I'd rather cut out my liver with a dull melon-baller than call a lady a name that rhymes with "truck-face." Such an act would be an affront to the woman who raised me.

Second: put

your phones away, kids.

A few days ago, it was Christmas. I visited my buddy's house. After his kids opened gifts, the children hibernated on the sofa. There, they interacted with Apple products, thumb-tapping, for three hours.

Three.

I asked if anyone wanted to play cards. They looked at me like I had lobsters crawling out my pants. Thus, I played solitaire.

That's too bad. Cards were a big deal during my childhood. I remember playing poker on the kitchen table with uncles who kept spitting into paper cups.

Back then, we had no smartphones. We had big stupid ones with cranks and four-digit phone numbers. The smartest device in our household was Mama—who could expound on anything from navigating to the interstate, to curing black lung using baking soda.

So, even though I swore I'd never say this: I miss the days…

"This was my first Christmas without him. Sorry to bother you with this story, I just really needed to tell someone about my dad today."

Alpharetta, Georgia—“Hi Sean, don't ask me why, but I felt like writing you...

"Eight years ago, my sister and her best friend died in a drunk-driving accident. They were coming home from the University of Georgia.

“The guy who hit her went to prison, and this year, my mom has decided to start visiting him.

"For Christmas, she's gonna eat lunch with the guy, since prisoners are allowed visitors on holidays. I'm telling you this because, she's an incredible woman.

"She actually loves that man.”

Ray City, Georgia—“My husband, Jesse, was involved in a hit and run accident. He got thrown two hundred feet. The person left him lying in the median.

“One life-flight transport, eight leg wash-outs, two major artery losses, one muscle-harvest from his abdomen, and one skin-graft later, Jesse and I are still fighting...

“I've been given a real blessing. The blessing of being reminded what this Christmas season is about...

"Pure love."

Panama City, Florida—“My daughter tried to take her own life, Monday morning. I have no words to describe that. She's getting help now.

“I hope one day she'll understand why she's getting help, because I'd rather her hate me than lose the beauty that is her life.

"The most beautiful moment, was standing in the doorway of her bedroom last night, looking in on her and her little sister snuggled up, asleep.

"We had a lovely Christmas."

Dothan, Alabama—“I have a son with Down's syndrome. He knocked on doors for four years to raise enough money to build a Miracle Field for him to play ball.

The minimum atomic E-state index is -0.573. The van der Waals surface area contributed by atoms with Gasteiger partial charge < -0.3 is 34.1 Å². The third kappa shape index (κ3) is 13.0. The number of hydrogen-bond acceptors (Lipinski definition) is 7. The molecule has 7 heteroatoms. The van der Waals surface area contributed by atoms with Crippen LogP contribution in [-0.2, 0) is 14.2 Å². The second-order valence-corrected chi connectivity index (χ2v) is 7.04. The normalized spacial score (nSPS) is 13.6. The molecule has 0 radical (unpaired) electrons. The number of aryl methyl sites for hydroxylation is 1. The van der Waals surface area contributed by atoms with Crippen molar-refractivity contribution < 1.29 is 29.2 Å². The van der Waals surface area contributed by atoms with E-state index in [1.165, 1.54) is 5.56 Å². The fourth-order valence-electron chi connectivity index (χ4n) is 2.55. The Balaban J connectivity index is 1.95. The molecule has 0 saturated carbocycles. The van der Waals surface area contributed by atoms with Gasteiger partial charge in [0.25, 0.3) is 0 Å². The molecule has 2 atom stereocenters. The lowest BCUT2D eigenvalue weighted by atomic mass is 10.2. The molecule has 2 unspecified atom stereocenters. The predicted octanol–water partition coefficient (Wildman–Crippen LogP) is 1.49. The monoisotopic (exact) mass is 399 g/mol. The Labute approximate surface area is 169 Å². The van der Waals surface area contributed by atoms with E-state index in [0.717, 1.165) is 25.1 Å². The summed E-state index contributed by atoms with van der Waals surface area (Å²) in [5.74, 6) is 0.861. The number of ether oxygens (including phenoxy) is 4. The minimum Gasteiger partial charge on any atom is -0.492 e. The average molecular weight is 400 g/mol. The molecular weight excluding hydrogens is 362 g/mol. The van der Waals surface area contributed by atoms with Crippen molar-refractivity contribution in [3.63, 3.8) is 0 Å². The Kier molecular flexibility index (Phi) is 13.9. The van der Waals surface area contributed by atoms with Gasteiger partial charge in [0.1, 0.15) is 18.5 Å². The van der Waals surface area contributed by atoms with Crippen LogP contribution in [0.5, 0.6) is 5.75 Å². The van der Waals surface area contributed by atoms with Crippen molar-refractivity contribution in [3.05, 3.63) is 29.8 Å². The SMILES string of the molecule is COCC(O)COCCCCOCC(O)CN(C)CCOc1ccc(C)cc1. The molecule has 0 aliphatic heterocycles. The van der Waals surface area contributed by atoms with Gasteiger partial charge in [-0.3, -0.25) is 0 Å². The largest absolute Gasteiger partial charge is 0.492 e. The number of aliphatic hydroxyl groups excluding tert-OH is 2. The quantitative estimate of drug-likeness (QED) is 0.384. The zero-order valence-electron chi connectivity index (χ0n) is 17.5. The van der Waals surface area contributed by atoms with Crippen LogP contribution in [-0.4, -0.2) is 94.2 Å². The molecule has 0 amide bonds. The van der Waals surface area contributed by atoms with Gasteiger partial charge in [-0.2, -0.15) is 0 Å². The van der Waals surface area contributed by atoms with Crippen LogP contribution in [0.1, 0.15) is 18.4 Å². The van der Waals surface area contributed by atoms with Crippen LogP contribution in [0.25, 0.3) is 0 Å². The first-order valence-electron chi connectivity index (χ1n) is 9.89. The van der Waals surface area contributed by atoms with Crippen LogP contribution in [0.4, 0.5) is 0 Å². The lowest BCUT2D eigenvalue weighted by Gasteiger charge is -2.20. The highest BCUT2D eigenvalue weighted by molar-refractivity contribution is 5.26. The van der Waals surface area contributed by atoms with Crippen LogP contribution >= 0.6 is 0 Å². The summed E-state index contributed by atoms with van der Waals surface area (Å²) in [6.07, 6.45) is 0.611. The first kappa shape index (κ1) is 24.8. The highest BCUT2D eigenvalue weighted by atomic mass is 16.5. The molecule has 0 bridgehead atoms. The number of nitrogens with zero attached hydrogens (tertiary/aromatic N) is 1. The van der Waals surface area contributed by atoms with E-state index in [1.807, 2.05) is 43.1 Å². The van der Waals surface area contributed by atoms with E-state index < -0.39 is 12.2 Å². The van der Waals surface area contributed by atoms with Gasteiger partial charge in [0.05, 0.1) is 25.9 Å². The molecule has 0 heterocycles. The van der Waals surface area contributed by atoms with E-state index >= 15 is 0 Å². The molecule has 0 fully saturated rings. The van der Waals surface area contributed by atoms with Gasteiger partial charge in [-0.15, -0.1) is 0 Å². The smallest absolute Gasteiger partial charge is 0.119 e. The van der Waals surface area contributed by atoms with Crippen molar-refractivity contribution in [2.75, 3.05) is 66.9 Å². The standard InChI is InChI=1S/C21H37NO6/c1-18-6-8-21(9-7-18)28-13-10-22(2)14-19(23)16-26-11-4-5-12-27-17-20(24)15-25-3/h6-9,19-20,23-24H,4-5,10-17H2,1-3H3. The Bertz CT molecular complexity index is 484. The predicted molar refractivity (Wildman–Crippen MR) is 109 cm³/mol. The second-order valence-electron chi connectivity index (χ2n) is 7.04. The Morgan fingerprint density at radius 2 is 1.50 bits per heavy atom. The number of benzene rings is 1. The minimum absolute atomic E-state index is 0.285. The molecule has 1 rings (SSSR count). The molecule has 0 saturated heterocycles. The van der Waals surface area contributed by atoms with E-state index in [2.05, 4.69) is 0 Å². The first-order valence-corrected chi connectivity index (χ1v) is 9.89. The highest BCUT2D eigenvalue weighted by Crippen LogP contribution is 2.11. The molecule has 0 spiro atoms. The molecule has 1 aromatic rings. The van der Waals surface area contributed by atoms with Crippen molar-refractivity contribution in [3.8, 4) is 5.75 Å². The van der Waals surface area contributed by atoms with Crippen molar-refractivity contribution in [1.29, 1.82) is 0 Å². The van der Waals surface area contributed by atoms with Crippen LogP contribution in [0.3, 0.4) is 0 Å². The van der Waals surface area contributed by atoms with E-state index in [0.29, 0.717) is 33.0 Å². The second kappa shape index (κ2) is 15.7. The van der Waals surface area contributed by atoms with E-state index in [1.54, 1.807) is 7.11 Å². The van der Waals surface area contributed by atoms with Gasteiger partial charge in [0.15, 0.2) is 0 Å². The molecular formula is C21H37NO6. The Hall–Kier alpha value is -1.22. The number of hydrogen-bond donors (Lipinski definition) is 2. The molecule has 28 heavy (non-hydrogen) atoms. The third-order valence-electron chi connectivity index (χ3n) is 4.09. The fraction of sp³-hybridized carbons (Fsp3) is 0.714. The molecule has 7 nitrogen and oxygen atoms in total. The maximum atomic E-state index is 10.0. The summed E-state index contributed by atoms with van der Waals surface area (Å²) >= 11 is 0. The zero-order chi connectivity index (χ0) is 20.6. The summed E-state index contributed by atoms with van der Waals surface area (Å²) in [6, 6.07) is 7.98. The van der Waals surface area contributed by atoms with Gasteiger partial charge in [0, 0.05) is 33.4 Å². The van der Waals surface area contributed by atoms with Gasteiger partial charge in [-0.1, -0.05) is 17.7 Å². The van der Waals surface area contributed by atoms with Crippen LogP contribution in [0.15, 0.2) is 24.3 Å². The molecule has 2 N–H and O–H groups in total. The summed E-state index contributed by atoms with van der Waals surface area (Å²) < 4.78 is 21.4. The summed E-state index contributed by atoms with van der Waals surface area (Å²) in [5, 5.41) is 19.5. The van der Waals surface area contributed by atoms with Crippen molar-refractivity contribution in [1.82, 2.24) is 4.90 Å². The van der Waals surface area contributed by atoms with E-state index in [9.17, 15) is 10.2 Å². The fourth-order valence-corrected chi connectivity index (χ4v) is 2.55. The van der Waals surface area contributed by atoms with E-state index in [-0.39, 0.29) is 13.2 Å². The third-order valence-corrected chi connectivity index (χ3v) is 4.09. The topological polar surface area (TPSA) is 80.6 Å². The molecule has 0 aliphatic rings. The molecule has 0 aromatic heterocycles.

"He hit pay dirt with the local Rotary Club. It's beautiful. Life-changing for our special needs community. And their parents."

Augusta, Georgia—“My dad gave cars away. He was a retired mechanic who bought stuff at auctions.

“Once, this lady wanted to buy one of his Craigslist cars. Dad found out she was a single mom and he flat-out…

He told stories. He talked about growing up, about tractors, eating chicken brains for breakfast, the Br'er Rabbit, and about walking on iron beams for a living.

We were friends when her mother died. It was sudden. I don't know what killed her—I was too young. I knew it was something with her liver.

It wasn't a well-attended funeral. Her mama looked strange in the casket. Permanent smile. Waxy skin. Open caskets are hard for me. Always have been.

I needed air.

I went outside to sit on the sidewalk, head in my hands. Daddy found me. He sat down and said, "Was wondering where you went off to, Ace. You alright?"

No, I wasn't. Seeing my friend's mother in a casket—the same woman who made us grilled cheeses—turned my stomach to vinegar.

He loosened his necktie. “I know it ain't easy, but you gotta be there for your friend, she needs you."

While he spoke, she came outside. She was a small girl. Freckle-faced. Toothy grin. She wore a black dress. She sat beside my father. She didn't feel like talking.

So he did.

He told stories. He talked about growing up, about tractors, eating chicken brains for breakfast, the Br'er Rabbit, and about walking on iron

beams for a living.

He made quarters fall out her ears. He even swallowed his tongue for us—one of his best tricks.

For a grand finale, he recited Johnny Cash's “Boy Named Sue.” When he got to the swear word—my favorite part of the song—we laughed.

My friend giggled so hard it made her cry. The girl leaned onto his shoulder. She lost it. Snot everywhere. I saw Daddy's eyes water. He choked them back.

“What about heaven?” she said. “Is it real?”

Daddy held her tighter. “If heaven isn't real, darling, I refuse to take part in it.”

"Can I go there?"

"Not today, honey. But in a little while."